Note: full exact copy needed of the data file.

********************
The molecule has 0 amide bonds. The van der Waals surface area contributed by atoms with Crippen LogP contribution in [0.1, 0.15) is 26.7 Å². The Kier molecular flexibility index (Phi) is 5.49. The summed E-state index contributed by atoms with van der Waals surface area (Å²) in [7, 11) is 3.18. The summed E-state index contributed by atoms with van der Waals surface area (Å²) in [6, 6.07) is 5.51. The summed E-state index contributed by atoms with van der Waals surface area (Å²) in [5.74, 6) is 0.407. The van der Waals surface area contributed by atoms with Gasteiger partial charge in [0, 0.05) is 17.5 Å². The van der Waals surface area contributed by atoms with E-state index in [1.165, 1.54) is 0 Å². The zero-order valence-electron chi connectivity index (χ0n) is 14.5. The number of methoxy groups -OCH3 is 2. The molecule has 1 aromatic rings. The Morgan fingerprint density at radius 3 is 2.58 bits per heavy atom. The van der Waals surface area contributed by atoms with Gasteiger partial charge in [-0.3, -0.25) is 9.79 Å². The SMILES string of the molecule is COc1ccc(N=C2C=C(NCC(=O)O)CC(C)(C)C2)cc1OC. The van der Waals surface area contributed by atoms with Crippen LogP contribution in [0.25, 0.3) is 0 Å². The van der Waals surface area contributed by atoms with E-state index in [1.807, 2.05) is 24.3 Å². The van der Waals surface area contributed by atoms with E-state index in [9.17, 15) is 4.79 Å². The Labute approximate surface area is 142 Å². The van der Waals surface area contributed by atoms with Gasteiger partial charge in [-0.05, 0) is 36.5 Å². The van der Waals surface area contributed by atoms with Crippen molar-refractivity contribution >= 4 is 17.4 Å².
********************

The molecule has 0 amide bonds. The van der Waals surface area contributed by atoms with Crippen LogP contribution in [0.1, 0.15) is 26.7 Å². The Kier molecular flexibility index (Phi) is 5.49. The summed E-state index contributed by atoms with van der Waals surface area (Å²) in [7, 11) is 3.18. The summed E-state index contributed by atoms with van der Waals surface area (Å²) in [6, 6.07) is 5.51. The summed E-state index contributed by atoms with van der Waals surface area (Å²) in [5.74, 6) is 0.407. The van der Waals surface area contributed by atoms with Gasteiger partial charge in [0, 0.05) is 17.5 Å². The van der Waals surface area contributed by atoms with E-state index in [1.165, 1.54) is 0 Å². The zero-order valence-electron chi connectivity index (χ0n) is 14.5. The number of methoxy groups -OCH3 is 2. The molecule has 1 aromatic rings. The Morgan fingerprint density at radius 3 is 2.58 bits per heavy atom. The van der Waals surface area contributed by atoms with Gasteiger partial charge in [-0.3, -0.25) is 9.79 Å². The SMILES string of the molecule is COc1ccc(N=C2C=C(NCC(=O)O)CC(C)(C)C2)cc1OC. The van der Waals surface area contributed by atoms with Crippen LogP contribution in [0.25, 0.3) is 0 Å². The van der Waals surface area contributed by atoms with E-state index in [1.807, 2.05) is 24.3 Å². The van der Waals surface area contributed by atoms with E-state index in [9.17, 15) is 4.79 Å². The Labute approximate surface area is 142 Å². The van der Waals surface area contributed by atoms with Gasteiger partial charge in [-0.05, 0) is 36.5 Å². The van der Waals surface area contributed by atoms with Crippen molar-refractivity contribution >= 4 is 17.4 Å².